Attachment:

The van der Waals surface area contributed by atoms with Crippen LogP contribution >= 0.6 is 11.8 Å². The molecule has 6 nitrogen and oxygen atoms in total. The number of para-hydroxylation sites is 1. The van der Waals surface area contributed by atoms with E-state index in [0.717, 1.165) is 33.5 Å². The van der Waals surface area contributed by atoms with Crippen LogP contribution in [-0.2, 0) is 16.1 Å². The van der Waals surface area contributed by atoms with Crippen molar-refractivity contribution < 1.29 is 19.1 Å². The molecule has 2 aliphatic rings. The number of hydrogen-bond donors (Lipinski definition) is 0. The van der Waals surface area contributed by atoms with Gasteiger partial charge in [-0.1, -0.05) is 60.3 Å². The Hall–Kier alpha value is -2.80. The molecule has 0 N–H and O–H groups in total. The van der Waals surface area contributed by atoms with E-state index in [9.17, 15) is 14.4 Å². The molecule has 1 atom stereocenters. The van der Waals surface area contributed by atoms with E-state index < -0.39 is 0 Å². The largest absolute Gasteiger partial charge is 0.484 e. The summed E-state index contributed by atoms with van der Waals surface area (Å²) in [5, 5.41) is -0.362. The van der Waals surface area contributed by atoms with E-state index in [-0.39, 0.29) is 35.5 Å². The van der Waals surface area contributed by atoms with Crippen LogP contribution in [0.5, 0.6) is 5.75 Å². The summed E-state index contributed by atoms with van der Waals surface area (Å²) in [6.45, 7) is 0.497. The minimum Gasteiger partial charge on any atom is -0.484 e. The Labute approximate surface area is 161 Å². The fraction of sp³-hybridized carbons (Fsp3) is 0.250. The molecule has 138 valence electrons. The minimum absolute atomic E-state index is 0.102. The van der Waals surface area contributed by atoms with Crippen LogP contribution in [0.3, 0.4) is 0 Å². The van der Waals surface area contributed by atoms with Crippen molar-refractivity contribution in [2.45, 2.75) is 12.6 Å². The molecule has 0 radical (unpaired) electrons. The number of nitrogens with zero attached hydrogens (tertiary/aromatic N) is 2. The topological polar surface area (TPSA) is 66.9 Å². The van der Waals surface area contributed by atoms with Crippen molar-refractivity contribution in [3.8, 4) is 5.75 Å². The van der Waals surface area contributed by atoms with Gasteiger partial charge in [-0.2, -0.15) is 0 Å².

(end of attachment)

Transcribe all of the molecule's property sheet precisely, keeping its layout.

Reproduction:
The van der Waals surface area contributed by atoms with Crippen LogP contribution >= 0.6 is 11.8 Å². The molecule has 6 nitrogen and oxygen atoms in total. The number of para-hydroxylation sites is 1. The van der Waals surface area contributed by atoms with E-state index in [0.717, 1.165) is 33.5 Å². The van der Waals surface area contributed by atoms with Crippen LogP contribution in [-0.2, 0) is 16.1 Å². The van der Waals surface area contributed by atoms with Crippen molar-refractivity contribution < 1.29 is 19.1 Å². The molecule has 2 aliphatic rings. The number of hydrogen-bond donors (Lipinski definition) is 0. The van der Waals surface area contributed by atoms with Gasteiger partial charge in [-0.1, -0.05) is 60.3 Å². The Hall–Kier alpha value is -2.80. The molecule has 0 N–H and O–H groups in total. The van der Waals surface area contributed by atoms with E-state index in [9.17, 15) is 14.4 Å². The molecule has 1 atom stereocenters. The van der Waals surface area contributed by atoms with E-state index < -0.39 is 0 Å². The largest absolute Gasteiger partial charge is 0.484 e. The summed E-state index contributed by atoms with van der Waals surface area (Å²) in [5, 5.41) is -0.362. The van der Waals surface area contributed by atoms with E-state index in [-0.39, 0.29) is 35.5 Å². The van der Waals surface area contributed by atoms with Crippen LogP contribution in [0.5, 0.6) is 5.75 Å². The summed E-state index contributed by atoms with van der Waals surface area (Å²) in [6.45, 7) is 0.497. The minimum Gasteiger partial charge on any atom is -0.484 e. The Labute approximate surface area is 161 Å². The fraction of sp³-hybridized carbons (Fsp3) is 0.250. The molecule has 138 valence electrons. The minimum absolute atomic E-state index is 0.102. The van der Waals surface area contributed by atoms with Crippen LogP contribution in [0.3, 0.4) is 0 Å². The van der Waals surface area contributed by atoms with Crippen molar-refractivity contribution in [2.45, 2.75) is 12.6 Å². The molecule has 0 radical (unpaired) electrons. The number of nitrogens with zero attached hydrogens (tertiary/aromatic N) is 2. The topological polar surface area (TPSA) is 66.9 Å². The van der Waals surface area contributed by atoms with Crippen molar-refractivity contribution in [3.8, 4) is 5.75 Å². The van der Waals surface area contributed by atoms with Gasteiger partial charge in [-0.2, -0.15) is 0 Å².